Traditions at Roxbury Latin
Founded in 1645, The Roxbury Latin School has centuries of tradition embedded purposefully and meaningfully into its history and daily life. In many cases, those traditions connect today’s students and faculty to the alumni and masters who have come before—generating a sense of commitment, honor, and pride. Traditions like Halls, Founder’s Day, and Exelauno Day speak to the unum of this “old Latin school.” Newer traditions, like Maru-a-Pula Day and May Day, are pure fun, allowing boys to be creative, let off some steam, and celebrate with one another. Below are some memorable RL traditions that today’s students point to as among their favorites.
Since the 1960s, the start of the school year for all “Sixies” (members of Grade 7) has involved an all-class trek to the Beaverbrook nature center and campground in Hollis, New Hampshire. The overnight trip—supported by faculty chaperones and Class I group leaders—includes two days of team-building activities and orienteering, ice-breaker games and RL trivia, an evening movie and renditions of The Founder’s Song. (And, of course, s’mores around the campfire.) Alumni recall fondly their Beaverbrook experiences, well beyond their RL years.
The All-School Handshake
On the Opening Day of School each year—after the all-school Hall during which Headmaster Brennan welcomes new and returning students, faculty, and staff—every member of the school community lines up along the walkways surrounding the Senior Grass to offer a hearty hello and handshake to every other member of the school. This tradition—possible only in a small school!—nods to the intimacy of Roxbury Latin and the emphasis we put on respect and relationships.
Perhaps no day on campus is more uniquely “RL” than the annual Exelauno Day. Held on March 4th each year (“exelauno”—to march forth), this exercise enlists boys from Classes VI through I, one from each Latin and Greek class, to compete in the David Taggart Clark Competition in Greek and Latin Declamation. Throughout the morning—judged by an esteemed panel of Classicists—boys might question the motives of Agamemnon, prosecute Verres, slay Turnus, compete in the discus, or try to woo a young lady—all in the original language, and without the benefit of props. The result is an impressive demonstration of boys’ mastery of the classics, as well as the inevitable creativity and hilarity that ensues.
Fifthie vs. Sixie Tug-of-War at Homecoming
Every October, at the Homecoming and Family Day celebration, the entire Sixie (Grade 7) class and Fifthie (Grade 8) class gather on the football field at halftime to put their strength to the test in an epic tug-of-war battle. In recent history—with an extra year’s wisdom, life experience, and physical growth—the Fifthies have emerged victorious. However, each year is anyone’s game…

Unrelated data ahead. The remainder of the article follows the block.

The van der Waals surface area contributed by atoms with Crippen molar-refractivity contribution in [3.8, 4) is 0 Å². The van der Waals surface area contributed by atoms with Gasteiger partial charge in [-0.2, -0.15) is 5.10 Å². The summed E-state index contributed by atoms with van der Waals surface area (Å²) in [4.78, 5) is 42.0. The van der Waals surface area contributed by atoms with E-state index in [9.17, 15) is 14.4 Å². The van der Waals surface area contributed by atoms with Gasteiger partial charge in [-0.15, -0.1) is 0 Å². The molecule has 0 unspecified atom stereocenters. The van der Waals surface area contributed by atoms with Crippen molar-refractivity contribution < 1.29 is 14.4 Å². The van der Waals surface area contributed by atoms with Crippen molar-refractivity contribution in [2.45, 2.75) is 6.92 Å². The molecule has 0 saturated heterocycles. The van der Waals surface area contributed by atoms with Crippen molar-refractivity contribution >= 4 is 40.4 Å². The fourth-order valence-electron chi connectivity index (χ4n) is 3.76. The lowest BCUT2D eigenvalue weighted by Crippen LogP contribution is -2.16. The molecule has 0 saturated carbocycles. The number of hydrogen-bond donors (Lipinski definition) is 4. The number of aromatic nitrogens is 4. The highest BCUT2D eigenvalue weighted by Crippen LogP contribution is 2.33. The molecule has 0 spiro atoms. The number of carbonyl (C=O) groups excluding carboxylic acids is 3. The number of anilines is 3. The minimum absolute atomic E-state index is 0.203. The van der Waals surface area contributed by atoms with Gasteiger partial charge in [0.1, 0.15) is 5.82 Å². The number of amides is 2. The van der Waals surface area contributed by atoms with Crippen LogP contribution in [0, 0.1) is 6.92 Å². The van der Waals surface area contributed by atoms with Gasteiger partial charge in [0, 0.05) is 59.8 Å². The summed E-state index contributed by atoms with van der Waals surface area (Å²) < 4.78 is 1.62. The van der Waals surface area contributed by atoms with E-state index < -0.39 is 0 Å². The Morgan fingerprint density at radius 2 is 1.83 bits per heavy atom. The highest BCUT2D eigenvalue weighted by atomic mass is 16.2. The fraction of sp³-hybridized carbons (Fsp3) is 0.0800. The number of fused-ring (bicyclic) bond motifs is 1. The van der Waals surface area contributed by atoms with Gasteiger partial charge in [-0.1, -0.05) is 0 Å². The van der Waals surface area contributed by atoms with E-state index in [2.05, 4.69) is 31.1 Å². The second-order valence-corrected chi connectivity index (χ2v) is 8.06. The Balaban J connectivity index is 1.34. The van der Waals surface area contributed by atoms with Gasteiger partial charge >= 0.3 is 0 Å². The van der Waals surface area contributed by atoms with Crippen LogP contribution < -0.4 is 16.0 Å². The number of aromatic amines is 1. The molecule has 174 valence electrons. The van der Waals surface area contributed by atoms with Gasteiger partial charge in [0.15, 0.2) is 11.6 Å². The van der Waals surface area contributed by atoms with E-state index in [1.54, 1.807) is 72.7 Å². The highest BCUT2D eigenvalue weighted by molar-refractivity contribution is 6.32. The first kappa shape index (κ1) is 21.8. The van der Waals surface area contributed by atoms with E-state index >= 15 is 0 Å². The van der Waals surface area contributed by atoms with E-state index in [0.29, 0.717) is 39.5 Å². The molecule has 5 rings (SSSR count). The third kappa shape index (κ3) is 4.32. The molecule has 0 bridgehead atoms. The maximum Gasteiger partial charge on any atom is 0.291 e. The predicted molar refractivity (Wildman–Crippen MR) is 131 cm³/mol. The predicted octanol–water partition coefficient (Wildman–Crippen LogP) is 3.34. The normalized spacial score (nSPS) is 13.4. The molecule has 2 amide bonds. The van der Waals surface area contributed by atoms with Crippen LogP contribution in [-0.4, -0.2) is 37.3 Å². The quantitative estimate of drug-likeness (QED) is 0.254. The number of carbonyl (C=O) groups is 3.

One of RL’s community service initiatives is to raise money each year to support a scholarship for an orphaned young person to attend the Maru-A-Pula School in Botswana. (Roxbury Latin has a long relationship with Maru-A-Pula, including an exchange program that runs each spring/summer.) On Maru-A-Pula Day—the final day of classes before spring break—students and adults pay $10 to “dress up or dress down” for the day. Campus that day feels a little bit like Halloween, only better.
Run each spring by Class II, May Day is an all-day “color wars” field day, with students from all classes and faculty from all departments divided into six teams, with the goal of competing for glory and bragging rights. Colorful, homemade team uniforms are always a highlight. Events throughout the day include dodgeball and soccer, tennis and frisbee, chess and crosswords, egg toss and tug-of-war.
Senior Hall Talks
Members of Class I—as part of their English curriculum—craft personal essays that they then develop into talks, which they hope to deliver publicly in Hall to the entire school community. Throughout the year, pairs of seniors are chosen to deliver their powerful talks, topics of which range from wisdom to spirituality, environmental responsibility to gender equity, favorite works of writing to favorite moments spent with a parent. Younger students listen with rapt attention as the school’s oldest boys share personal reflections through polished public presentations.